As we’ve seen so far, arguments are all around us everyday. Arguments can be written (like in the form of an op-ed, a movie review, or even a college essay); they can be oral (like in the form of a lawyer’s argument in trial); and they can be multimodal (like in the form of an advertisement). Equally, arguments can work toward many different kinds of goals. For example, an argument can claim that a term, condition, or idea ought to be understood in a certain way–for instance, saying that kneeling during the National Anthem is patriotic, or the opposite: that it’s unpatriotic. In either case, the arguer would be making the claim that a term (i.e. “patriotism”) should be understood–should be defined–in a certain way. Equally, an argument can also claim that certain actions should be taken–that something should, ought to, or must happen. For example, an argument can claim that the NFL should allow individual players to express themselves by permitting them to kneel during the National Anthem without fear of penalty; or an argument can, again, make a similar type of claim from an opposing stance–for instance, claiming that clothing companies, like Nike, should not sponsor athletes that kneel during the National Anthem. Indeed, arguments can be used to accomplish many goals and for all kinds of rhetorical purposes.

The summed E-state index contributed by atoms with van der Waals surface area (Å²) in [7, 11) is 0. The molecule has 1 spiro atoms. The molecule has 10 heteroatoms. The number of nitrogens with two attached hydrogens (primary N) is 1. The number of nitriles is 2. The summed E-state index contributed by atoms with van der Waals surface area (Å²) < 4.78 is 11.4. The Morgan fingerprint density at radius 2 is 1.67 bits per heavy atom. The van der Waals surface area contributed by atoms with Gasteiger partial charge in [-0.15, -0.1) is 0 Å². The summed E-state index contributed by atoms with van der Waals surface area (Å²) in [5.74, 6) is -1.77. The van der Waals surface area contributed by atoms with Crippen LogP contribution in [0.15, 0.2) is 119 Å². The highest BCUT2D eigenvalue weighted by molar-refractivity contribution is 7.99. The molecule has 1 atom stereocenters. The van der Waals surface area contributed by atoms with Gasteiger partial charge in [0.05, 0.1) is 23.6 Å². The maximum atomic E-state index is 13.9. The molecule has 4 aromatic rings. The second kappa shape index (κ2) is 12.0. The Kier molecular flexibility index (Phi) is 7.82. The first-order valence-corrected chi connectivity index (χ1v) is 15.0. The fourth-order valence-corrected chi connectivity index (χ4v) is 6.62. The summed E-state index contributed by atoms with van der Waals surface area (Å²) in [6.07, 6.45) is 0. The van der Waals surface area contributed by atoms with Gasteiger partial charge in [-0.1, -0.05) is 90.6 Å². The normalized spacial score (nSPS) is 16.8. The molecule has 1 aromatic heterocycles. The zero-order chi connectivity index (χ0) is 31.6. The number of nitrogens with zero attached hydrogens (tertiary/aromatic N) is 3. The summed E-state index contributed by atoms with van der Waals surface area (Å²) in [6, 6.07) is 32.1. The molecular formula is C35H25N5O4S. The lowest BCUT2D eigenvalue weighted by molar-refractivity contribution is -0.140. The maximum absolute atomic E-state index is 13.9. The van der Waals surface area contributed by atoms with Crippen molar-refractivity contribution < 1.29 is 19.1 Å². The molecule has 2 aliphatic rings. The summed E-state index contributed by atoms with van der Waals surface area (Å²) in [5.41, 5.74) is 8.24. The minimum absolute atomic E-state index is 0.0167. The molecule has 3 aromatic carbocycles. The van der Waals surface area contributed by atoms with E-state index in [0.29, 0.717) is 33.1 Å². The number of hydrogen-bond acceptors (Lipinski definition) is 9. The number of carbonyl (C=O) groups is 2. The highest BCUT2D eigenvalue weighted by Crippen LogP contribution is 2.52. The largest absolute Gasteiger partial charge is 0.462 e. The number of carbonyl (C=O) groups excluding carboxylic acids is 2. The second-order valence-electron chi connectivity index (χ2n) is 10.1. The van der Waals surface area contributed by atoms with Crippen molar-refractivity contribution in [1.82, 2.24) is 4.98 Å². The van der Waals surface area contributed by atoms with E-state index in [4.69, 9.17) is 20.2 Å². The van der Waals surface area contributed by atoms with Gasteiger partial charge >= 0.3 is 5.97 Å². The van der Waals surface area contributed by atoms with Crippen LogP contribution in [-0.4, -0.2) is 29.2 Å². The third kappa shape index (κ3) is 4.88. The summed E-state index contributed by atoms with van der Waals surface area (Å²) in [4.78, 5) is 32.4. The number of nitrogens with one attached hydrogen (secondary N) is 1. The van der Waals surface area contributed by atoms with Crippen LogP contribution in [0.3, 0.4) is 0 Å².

In this section, we will discuss a taxonomy–a system of classification–of types of arguments you might encounter. More specifically, we’ll discuss the following:
- Definition Arguments: argue that a term or concept ought to be understood or defined in a certain way
- Evaluative Arguments: argue that something is good/bad, effective/ineffective, inferior/superior, etc.
- Causal Arguments: argue that there are cause and effect relationships between things
- Proposal Arguments: argue that something should, ought to, or must happen
- Rebuttal Arguments: seek to pick apart, dismantle, or critique an existing argument
One thing that’s important to remember, however, is that often we can see these arguments types working in conjunction with each other. For instance, in order to make a proposal claim (i.e. saying that something should happen in a given situation) it would probably be necessary to first make an evaluation claim (i.e. saying that one condition is good/bad or more/less desirable). Equally, after making a definition argument (saying that a term or condition ought to be understood in a certain way), an arguer might want to then make a causal argument (saying that the existence of one condition will lead to another condition).